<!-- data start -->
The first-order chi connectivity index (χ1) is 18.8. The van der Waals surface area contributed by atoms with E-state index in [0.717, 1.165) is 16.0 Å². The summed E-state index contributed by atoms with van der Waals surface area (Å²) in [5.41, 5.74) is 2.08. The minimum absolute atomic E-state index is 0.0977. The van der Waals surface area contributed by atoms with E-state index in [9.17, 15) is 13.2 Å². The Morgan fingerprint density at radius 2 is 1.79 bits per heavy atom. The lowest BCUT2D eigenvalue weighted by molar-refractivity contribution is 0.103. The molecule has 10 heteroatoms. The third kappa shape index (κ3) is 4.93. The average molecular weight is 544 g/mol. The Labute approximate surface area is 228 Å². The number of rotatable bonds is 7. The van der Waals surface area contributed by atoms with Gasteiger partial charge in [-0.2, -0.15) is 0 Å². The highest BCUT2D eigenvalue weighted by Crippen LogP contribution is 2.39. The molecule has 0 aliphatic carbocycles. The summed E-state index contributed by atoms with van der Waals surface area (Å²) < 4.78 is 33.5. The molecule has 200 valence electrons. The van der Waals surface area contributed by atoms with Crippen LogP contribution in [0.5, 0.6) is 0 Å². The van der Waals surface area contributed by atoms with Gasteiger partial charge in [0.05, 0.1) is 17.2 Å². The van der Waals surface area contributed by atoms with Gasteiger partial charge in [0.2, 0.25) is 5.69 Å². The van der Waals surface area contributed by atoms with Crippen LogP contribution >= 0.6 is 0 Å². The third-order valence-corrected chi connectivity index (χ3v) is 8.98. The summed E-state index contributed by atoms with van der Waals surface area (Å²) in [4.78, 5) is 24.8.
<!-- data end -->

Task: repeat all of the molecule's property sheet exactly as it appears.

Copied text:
The first-order chi connectivity index (χ1) is 18.8. The van der Waals surface area contributed by atoms with E-state index in [0.717, 1.165) is 16.0 Å². The summed E-state index contributed by atoms with van der Waals surface area (Å²) in [5.41, 5.74) is 2.08. The minimum absolute atomic E-state index is 0.0977. The van der Waals surface area contributed by atoms with E-state index in [9.17, 15) is 13.2 Å². The Morgan fingerprint density at radius 2 is 1.79 bits per heavy atom. The lowest BCUT2D eigenvalue weighted by molar-refractivity contribution is 0.103. The molecule has 10 heteroatoms. The third kappa shape index (κ3) is 4.93. The average molecular weight is 544 g/mol. The Labute approximate surface area is 228 Å². The number of rotatable bonds is 7. The van der Waals surface area contributed by atoms with Gasteiger partial charge in [-0.2, -0.15) is 0 Å². The highest BCUT2D eigenvalue weighted by Crippen LogP contribution is 2.39. The molecule has 0 aliphatic carbocycles. The summed E-state index contributed by atoms with van der Waals surface area (Å²) < 4.78 is 33.5. The molecule has 200 valence electrons. The van der Waals surface area contributed by atoms with Crippen LogP contribution in [0.5, 0.6) is 0 Å². The van der Waals surface area contributed by atoms with Gasteiger partial charge in [0.05, 0.1) is 17.2 Å². The van der Waals surface area contributed by atoms with Gasteiger partial charge in [0.2, 0.25) is 5.69 Å². The van der Waals surface area contributed by atoms with Crippen LogP contribution >= 0.6 is 0 Å². The third-order valence-corrected chi connectivity index (χ3v) is 8.98. The summed E-state index contributed by atoms with van der Waals surface area (Å²) in [4.78, 5) is 24.8.